The Vatican sought Saturday to tamp down rumors involving sex, money and gay priests that have been swirling in the Italian media and have been linked by some to Pope Benedict XVI's decision to resign.
The strongly-worded denial came on the eve of the pope's last Angelus blessing, expected to draw huge crowds of the faithful, before he stands down on Thursday.
Vatican Secretary of State Tarcisio Bertone said it was "deplorable" that as the time for the Roman Catholic cardinals to elect a new pope approaches, a rash of "often unverified, unverifiable or completely false news stories" has appeared.
Such unfounded stories "cause serious damage to persons and institutions," he said, and are an attempt to influence the cardinals' free will in the election "through public opinion."
Bertone did not address the specific claims that were first published in La Repubblica, the country's largest circulation daily newspaper, on Thursday and Friday.
The newspaper stories center on an investigation last year by three cardinals into a scandal involving leaks from the Vatican.
La Repubblica, citing unnamed sources familiar with the investigation, alleged that the investigation revealed a series of scandals involving sex, money and power that touch cardinals, priests and lay people that work in the Vatican.
Vatican spokesman the Rev. Federico Lombardi declined to comment on La Repubblica's article in a media briefing on Thursday.
CNN Senior Vatican Analyst John Allen, also a correspondent with the National Catholic Reporter, suggested in a piece written Friday that unsourced speculation about a shadowy "gay lobby" within the Vatican should be taken with a grain of salt.
But, he said, while he doesn't know for sure if the three cardinals did investigate networks based on sexual preference, "frankly, it would be a little surprising if they hadn't" -- given past scandals that have become public concerning clergy involved in homosexual activities.
The pope may well have been worn down by the "cumulative impact of the various meltdowns over the last eight years," Allen said.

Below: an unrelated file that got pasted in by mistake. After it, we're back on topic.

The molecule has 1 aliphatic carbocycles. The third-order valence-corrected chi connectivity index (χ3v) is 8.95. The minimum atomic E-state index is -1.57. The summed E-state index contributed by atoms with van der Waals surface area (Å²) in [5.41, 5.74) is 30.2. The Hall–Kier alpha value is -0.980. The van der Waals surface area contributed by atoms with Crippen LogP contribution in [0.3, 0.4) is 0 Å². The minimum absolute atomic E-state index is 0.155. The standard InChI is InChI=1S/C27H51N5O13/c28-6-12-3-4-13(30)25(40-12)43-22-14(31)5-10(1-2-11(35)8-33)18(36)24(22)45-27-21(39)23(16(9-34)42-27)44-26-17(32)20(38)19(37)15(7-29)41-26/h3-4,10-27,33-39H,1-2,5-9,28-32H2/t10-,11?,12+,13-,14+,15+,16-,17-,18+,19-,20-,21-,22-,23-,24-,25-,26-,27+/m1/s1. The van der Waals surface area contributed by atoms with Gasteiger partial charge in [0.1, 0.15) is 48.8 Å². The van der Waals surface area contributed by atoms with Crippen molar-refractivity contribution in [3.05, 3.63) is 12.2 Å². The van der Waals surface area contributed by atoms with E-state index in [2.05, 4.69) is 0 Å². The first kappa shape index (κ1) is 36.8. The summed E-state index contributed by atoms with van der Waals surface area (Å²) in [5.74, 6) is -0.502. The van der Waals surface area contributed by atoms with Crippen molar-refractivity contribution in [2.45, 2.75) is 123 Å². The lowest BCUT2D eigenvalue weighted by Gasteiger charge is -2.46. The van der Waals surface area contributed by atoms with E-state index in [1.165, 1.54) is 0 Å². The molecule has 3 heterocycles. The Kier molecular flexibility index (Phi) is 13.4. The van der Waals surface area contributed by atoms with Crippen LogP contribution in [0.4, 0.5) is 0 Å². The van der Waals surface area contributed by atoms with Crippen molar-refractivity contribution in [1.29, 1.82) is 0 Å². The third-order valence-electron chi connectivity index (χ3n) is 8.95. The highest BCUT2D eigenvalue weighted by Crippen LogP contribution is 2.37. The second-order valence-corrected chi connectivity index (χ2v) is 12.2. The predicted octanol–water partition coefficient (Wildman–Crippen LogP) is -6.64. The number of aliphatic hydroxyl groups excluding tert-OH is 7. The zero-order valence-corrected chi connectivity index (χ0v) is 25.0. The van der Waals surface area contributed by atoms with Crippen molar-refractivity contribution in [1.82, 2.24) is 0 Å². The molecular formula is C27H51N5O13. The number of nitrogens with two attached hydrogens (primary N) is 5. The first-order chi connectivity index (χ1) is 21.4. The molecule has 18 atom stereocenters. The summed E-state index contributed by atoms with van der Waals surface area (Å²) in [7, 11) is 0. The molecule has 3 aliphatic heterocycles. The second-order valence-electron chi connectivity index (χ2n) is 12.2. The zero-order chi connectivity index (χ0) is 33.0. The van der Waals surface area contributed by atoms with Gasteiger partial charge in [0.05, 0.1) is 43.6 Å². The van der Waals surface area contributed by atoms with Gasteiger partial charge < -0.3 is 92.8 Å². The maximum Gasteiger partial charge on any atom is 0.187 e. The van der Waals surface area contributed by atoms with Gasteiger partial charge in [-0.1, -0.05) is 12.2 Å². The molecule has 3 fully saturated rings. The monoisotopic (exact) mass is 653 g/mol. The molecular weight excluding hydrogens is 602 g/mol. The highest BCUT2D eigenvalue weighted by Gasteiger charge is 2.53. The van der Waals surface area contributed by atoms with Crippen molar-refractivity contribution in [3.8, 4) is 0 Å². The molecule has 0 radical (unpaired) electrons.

"However," he added, "it's probably a stretch to draw a straight line between all of this and Benedict's resignation. For the most part, one has to take the pope at his word: He's stepping aside because he's old and tired, not because of any particular crisis."
The pontiff will leave office at 8 p.m. on February 28, two-and-a-half weeks after he shocked the Roman Catholic world by announcing his resignation.
The Vatican has said a new pope will be in place for the Church's Easter celebrations on March 31.
Benedict on Saturday concluded a week-long spiritual retreat, held to mark the Lenten period.
Addressing the clergy who had joined him, he thanked them "not only for this week, but for these past eight years that you have carried with me -- with great skill, affection, love and faith -- the weight of the Petrine ministry," referring to the papacy.
Benedict also met with Italian President Giorgio Napolitano on Saturday, an encounter described by the Vatican as "particularly warm and cordial."
The pontiff is considering changing the Vatican constitution to allow a vote for his successor to begin before March 15, Lombardi said Wednesday.
Existing rules say the Roman Catholic Church's cardinals should start voting on a replacement from 15 to 20 days after the papal throne becomes vacant. With Benedict due to depart on February 28, the cardinals' conclave ordinarily would start no sooner than March 15.
But Lombardi has said that because Benedict was leaving the papacy through resignation rather than death, the Vatican would explore the possibility of selecting a new pope sooner than normally prescribed.
The so-called "Vatileaks" scandal last year led to the pope's butler, Paolo Gabriele, being convicted on charges of leaking private papers from the Vatican in a high-profile trial and sentenced to 18 months in prison.
Although Gabriele was pardoned weeks later by the pope, the whole affair -- which revealed claims of corruption in the church's hierarchy -- was damaging to the Vatican's reputation.
The latest media allegations, despite the strenuous Vatican denials, may add to the pressure for reform.
CNN's Hada Messia and Ben Wedeman reported from Rome, and Laura Smith-Spark wrote from London.